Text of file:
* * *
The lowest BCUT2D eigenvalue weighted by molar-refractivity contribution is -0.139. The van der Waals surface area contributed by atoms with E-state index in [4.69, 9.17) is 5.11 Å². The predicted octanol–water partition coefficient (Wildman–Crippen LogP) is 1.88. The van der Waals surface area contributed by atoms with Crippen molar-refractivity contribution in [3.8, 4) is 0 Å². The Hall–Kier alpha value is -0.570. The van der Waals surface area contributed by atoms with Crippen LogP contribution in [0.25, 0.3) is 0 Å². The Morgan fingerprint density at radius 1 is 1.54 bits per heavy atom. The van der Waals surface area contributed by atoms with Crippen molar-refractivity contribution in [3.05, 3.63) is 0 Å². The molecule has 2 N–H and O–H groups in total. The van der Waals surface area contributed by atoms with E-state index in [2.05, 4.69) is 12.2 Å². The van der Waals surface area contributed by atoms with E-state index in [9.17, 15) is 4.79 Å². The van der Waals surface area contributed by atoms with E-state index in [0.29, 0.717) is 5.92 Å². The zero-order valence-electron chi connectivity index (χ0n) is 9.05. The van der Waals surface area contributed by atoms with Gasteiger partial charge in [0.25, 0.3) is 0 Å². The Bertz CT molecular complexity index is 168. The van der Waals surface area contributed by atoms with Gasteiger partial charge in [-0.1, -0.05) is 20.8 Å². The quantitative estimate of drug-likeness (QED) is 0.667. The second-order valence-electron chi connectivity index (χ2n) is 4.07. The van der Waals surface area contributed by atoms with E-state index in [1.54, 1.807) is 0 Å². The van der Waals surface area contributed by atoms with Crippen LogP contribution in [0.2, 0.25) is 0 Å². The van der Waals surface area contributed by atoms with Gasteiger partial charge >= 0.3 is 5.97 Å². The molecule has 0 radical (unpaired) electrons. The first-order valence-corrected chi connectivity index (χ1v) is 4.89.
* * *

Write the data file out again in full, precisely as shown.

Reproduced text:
The lowest BCUT2D eigenvalue weighted by molar-refractivity contribution is -0.139. The van der Waals surface area contributed by atoms with E-state index in [4.69, 9.17) is 5.11 Å². The predicted octanol–water partition coefficient (Wildman–Crippen LogP) is 1.88. The van der Waals surface area contributed by atoms with Crippen molar-refractivity contribution in [3.8, 4) is 0 Å². The Hall–Kier alpha value is -0.570. The van der Waals surface area contributed by atoms with Crippen LogP contribution in [0.25, 0.3) is 0 Å². The Morgan fingerprint density at radius 1 is 1.54 bits per heavy atom. The van der Waals surface area contributed by atoms with Crippen molar-refractivity contribution in [3.05, 3.63) is 0 Å². The molecule has 2 N–H and O–H groups in total. The van der Waals surface area contributed by atoms with E-state index in [2.05, 4.69) is 12.2 Å². The van der Waals surface area contributed by atoms with E-state index in [9.17, 15) is 4.79 Å². The van der Waals surface area contributed by atoms with E-state index in [0.29, 0.717) is 5.92 Å². The zero-order valence-electron chi connectivity index (χ0n) is 9.05. The van der Waals surface area contributed by atoms with Gasteiger partial charge in [0.25, 0.3) is 0 Å². The Bertz CT molecular complexity index is 168. The van der Waals surface area contributed by atoms with Gasteiger partial charge in [-0.1, -0.05) is 20.8 Å². The quantitative estimate of drug-likeness (QED) is 0.667. The second-order valence-electron chi connectivity index (χ2n) is 4.07. The van der Waals surface area contributed by atoms with E-state index in [1.54, 1.807) is 0 Å². The van der Waals surface area contributed by atoms with Crippen LogP contribution in [0.2, 0.25) is 0 Å². The van der Waals surface area contributed by atoms with Gasteiger partial charge >= 0.3 is 5.97 Å². The molecule has 0 radical (unpaired) electrons. The first-order valence-corrected chi connectivity index (χ1v) is 4.89.